This is a Virtual Presentation on IEEE.tv
10 November 2021 at 10:00 am ET

The application of data from optical remote sensing platforms is ubiquitous in agriculture, from precision agriculture to global production monitoring. Yet Synthetic Aperture Radars (SARs) offer many advantages for mapping and monitoring agricultural landscapes. After a brief introduction on SAR basics, this lecture will discuss how SAR technologies can be exploited to assess the state of soils and crops. Dr. McNairn will present examples from research in Canada on how SAR data are helping to understand crop production, flag risks to the agriculture sector, and monitor the uptake of beneficial agricultural management practices.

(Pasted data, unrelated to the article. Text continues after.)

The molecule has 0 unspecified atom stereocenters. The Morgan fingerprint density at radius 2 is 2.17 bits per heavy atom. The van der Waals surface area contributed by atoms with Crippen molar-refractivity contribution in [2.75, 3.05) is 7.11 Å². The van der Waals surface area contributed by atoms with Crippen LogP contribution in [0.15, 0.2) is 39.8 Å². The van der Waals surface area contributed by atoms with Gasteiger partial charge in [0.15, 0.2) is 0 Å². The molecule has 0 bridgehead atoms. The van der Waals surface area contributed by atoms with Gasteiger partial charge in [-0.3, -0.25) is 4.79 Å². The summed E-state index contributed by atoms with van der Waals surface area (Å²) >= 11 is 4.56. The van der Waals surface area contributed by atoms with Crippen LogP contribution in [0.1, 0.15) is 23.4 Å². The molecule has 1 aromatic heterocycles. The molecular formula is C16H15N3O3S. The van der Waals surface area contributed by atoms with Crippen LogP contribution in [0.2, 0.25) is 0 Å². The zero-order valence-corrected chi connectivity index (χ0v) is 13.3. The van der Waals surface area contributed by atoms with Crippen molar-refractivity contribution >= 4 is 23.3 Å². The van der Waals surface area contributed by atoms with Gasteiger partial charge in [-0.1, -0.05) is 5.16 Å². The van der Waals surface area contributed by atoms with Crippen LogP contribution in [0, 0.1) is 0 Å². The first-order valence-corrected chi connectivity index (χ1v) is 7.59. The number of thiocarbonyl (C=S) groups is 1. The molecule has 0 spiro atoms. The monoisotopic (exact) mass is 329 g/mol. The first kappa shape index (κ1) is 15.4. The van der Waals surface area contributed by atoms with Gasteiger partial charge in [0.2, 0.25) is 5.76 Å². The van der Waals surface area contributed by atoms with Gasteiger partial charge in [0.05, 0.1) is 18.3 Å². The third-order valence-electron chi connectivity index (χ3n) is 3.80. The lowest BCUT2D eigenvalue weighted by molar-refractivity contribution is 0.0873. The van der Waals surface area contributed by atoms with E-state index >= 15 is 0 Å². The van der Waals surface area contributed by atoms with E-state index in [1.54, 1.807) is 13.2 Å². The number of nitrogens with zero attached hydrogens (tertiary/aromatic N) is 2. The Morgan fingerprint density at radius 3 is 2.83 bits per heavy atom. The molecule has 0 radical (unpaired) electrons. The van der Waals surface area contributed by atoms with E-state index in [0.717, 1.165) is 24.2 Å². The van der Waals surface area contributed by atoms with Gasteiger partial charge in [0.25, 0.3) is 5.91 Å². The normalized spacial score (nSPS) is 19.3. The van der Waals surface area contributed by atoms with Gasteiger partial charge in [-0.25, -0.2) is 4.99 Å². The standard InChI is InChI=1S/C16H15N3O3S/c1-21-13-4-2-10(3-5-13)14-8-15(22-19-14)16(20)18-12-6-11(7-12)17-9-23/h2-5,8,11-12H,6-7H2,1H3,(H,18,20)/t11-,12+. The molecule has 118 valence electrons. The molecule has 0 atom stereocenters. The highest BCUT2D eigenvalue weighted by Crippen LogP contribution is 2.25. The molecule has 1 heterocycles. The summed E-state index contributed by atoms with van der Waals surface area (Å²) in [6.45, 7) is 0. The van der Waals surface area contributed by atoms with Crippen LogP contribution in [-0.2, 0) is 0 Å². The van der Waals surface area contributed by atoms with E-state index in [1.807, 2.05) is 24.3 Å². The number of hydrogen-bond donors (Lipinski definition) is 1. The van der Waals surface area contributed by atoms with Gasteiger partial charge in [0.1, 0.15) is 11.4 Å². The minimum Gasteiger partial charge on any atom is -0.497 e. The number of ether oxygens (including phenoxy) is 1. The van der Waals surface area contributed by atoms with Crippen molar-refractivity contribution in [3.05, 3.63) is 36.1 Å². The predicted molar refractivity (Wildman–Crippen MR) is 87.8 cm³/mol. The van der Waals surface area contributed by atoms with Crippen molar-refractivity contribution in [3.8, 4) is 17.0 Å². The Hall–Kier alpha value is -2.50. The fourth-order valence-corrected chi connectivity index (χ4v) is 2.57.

Dr. Heather McNairn is a senior research scientist with Agriculture and Agri-food Canada (AAFC) in Ottawa (Canada). Dr. McNairn has 30 years of research experience in developing methods to monitor soils and crops using multi-spectral, hyperspectral and Synthetic Aperture Radar (SAR) sensors. This experience has included the analysis of multi-frequency (X-, C- and L-Band), multi-polarization and fully polarimetric SAR data acquired from ground based scatterometers, airborne SARs and various satellite platforms. She has led numerous national and international research teams, and has published 130 peer reviewed research papers. Dr. McNairn graduated with a Ph.D. in Geography from Université Laval (1999), a M.Sc. in Soil Science from the University of Guelph (1992) and a Bachelor of Environmental Studies in Geography from the University of Waterloo (1987). She is an adjunct professor at Carleton University, University of Manitoba and Nipissing University.

 

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